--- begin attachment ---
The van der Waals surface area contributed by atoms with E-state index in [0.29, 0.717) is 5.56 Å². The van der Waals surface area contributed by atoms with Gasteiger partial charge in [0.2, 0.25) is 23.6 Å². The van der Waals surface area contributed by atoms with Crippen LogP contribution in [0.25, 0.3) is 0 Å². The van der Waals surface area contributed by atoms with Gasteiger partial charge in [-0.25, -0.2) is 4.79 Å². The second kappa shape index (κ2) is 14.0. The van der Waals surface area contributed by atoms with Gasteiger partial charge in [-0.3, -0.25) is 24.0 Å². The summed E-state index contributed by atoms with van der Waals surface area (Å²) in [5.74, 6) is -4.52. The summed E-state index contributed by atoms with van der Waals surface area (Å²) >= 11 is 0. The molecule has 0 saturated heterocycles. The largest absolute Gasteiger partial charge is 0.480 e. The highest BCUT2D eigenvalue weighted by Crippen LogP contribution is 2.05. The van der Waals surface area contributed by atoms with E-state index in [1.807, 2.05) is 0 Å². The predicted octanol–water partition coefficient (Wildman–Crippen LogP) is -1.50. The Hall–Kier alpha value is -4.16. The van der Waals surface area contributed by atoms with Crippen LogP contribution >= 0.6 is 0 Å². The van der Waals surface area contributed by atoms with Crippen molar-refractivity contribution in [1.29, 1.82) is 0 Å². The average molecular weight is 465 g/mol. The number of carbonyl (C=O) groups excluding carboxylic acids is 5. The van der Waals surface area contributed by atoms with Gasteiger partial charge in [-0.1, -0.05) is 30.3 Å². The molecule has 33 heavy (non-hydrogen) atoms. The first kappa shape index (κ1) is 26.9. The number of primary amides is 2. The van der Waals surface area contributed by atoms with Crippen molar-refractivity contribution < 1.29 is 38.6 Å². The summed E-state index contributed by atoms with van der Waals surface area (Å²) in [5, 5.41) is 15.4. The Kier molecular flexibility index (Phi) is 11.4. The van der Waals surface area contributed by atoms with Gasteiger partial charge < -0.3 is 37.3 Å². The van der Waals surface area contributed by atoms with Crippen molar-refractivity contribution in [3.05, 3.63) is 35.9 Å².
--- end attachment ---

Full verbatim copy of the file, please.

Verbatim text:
The van der Waals surface area contributed by atoms with E-state index in [0.29, 0.717) is 5.56 Å². The van der Waals surface area contributed by atoms with Gasteiger partial charge in [0.2, 0.25) is 23.6 Å². The van der Waals surface area contributed by atoms with Crippen LogP contribution in [0.25, 0.3) is 0 Å². The van der Waals surface area contributed by atoms with Gasteiger partial charge in [-0.25, -0.2) is 4.79 Å². The second kappa shape index (κ2) is 14.0. The van der Waals surface area contributed by atoms with Gasteiger partial charge in [-0.3, -0.25) is 24.0 Å². The summed E-state index contributed by atoms with van der Waals surface area (Å²) in [5.74, 6) is -4.52. The summed E-state index contributed by atoms with van der Waals surface area (Å²) >= 11 is 0. The molecule has 0 saturated heterocycles. The largest absolute Gasteiger partial charge is 0.480 e. The highest BCUT2D eigenvalue weighted by Crippen LogP contribution is 2.05. The van der Waals surface area contributed by atoms with E-state index in [1.807, 2.05) is 0 Å². The predicted octanol–water partition coefficient (Wildman–Crippen LogP) is -1.50. The Hall–Kier alpha value is -4.16. The van der Waals surface area contributed by atoms with Crippen LogP contribution >= 0.6 is 0 Å². The van der Waals surface area contributed by atoms with Crippen molar-refractivity contribution in [1.29, 1.82) is 0 Å². The average molecular weight is 465 g/mol. The number of carbonyl (C=O) groups excluding carboxylic acids is 5. The van der Waals surface area contributed by atoms with Gasteiger partial charge in [-0.1, -0.05) is 30.3 Å². The molecule has 33 heavy (non-hydrogen) atoms. The first kappa shape index (κ1) is 26.9. The number of primary amides is 2. The van der Waals surface area contributed by atoms with Crippen molar-refractivity contribution < 1.29 is 38.6 Å². The summed E-state index contributed by atoms with van der Waals surface area (Å²) in [5, 5.41) is 15.4. The Kier molecular flexibility index (Phi) is 11.4. The van der Waals surface area contributed by atoms with Gasteiger partial charge < -0.3 is 37.3 Å². The van der Waals surface area contributed by atoms with Crippen molar-refractivity contribution in [3.05, 3.63) is 35.9 Å².